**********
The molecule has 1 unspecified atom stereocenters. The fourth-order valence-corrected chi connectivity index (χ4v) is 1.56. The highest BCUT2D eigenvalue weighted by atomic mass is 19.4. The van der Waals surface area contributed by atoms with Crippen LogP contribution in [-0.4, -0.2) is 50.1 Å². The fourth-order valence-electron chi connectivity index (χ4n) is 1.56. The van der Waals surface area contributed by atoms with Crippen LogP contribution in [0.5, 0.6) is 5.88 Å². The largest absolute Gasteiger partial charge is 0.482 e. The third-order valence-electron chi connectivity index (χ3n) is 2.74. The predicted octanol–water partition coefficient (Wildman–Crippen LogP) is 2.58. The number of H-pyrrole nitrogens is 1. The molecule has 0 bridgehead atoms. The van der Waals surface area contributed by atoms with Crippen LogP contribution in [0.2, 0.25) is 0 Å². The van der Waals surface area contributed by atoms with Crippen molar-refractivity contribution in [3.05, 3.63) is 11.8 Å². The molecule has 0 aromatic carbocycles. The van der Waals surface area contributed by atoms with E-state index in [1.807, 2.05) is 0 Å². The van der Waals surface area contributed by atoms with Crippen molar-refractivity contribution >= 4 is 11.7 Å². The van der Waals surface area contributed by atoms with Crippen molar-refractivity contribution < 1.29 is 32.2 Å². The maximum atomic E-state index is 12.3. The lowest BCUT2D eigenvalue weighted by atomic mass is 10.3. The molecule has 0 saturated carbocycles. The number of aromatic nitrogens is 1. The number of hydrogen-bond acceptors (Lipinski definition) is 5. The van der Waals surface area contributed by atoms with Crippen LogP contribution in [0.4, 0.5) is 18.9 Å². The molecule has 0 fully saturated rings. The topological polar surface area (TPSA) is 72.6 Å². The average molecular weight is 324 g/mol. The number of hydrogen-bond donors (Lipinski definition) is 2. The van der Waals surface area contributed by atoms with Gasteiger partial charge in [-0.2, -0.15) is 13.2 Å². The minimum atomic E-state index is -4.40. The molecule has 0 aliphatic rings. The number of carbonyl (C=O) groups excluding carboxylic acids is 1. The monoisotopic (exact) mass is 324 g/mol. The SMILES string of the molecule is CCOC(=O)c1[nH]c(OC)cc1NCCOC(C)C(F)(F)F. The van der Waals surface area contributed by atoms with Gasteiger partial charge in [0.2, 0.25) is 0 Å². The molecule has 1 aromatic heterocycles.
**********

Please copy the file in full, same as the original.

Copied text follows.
The molecule has 1 unspecified atom stereocenters. The fourth-order valence-corrected chi connectivity index (χ4v) is 1.56. The highest BCUT2D eigenvalue weighted by atomic mass is 19.4. The van der Waals surface area contributed by atoms with Crippen LogP contribution in [-0.4, -0.2) is 50.1 Å². The fourth-order valence-electron chi connectivity index (χ4n) is 1.56. The van der Waals surface area contributed by atoms with Crippen LogP contribution in [0.5, 0.6) is 5.88 Å². The largest absolute Gasteiger partial charge is 0.482 e. The third-order valence-electron chi connectivity index (χ3n) is 2.74. The predicted octanol–water partition coefficient (Wildman–Crippen LogP) is 2.58. The number of H-pyrrole nitrogens is 1. The molecule has 0 bridgehead atoms. The van der Waals surface area contributed by atoms with Crippen LogP contribution in [0.2, 0.25) is 0 Å². The van der Waals surface area contributed by atoms with Crippen molar-refractivity contribution in [3.05, 3.63) is 11.8 Å². The molecule has 0 aromatic carbocycles. The van der Waals surface area contributed by atoms with E-state index in [1.807, 2.05) is 0 Å². The van der Waals surface area contributed by atoms with Crippen molar-refractivity contribution >= 4 is 11.7 Å². The van der Waals surface area contributed by atoms with Crippen molar-refractivity contribution < 1.29 is 32.2 Å². The maximum atomic E-state index is 12.3. The lowest BCUT2D eigenvalue weighted by atomic mass is 10.3. The molecule has 0 saturated carbocycles. The number of aromatic nitrogens is 1. The number of hydrogen-bond acceptors (Lipinski definition) is 5. The van der Waals surface area contributed by atoms with Crippen LogP contribution in [0.4, 0.5) is 18.9 Å². The molecule has 0 fully saturated rings. The topological polar surface area (TPSA) is 72.6 Å². The average molecular weight is 324 g/mol. The number of hydrogen-bond donors (Lipinski definition) is 2. The van der Waals surface area contributed by atoms with Gasteiger partial charge in [-0.2, -0.15) is 13.2 Å². The minimum atomic E-state index is -4.40. The molecule has 0 aliphatic rings. The number of carbonyl (C=O) groups excluding carboxylic acids is 1. The monoisotopic (exact) mass is 324 g/mol. The SMILES string of the molecule is CCOC(=O)c1[nH]c(OC)cc1NCCOC(C)C(F)(F)F. The van der Waals surface area contributed by atoms with Gasteiger partial charge in [0.2, 0.25) is 0 Å². The molecule has 1 aromatic heterocycles.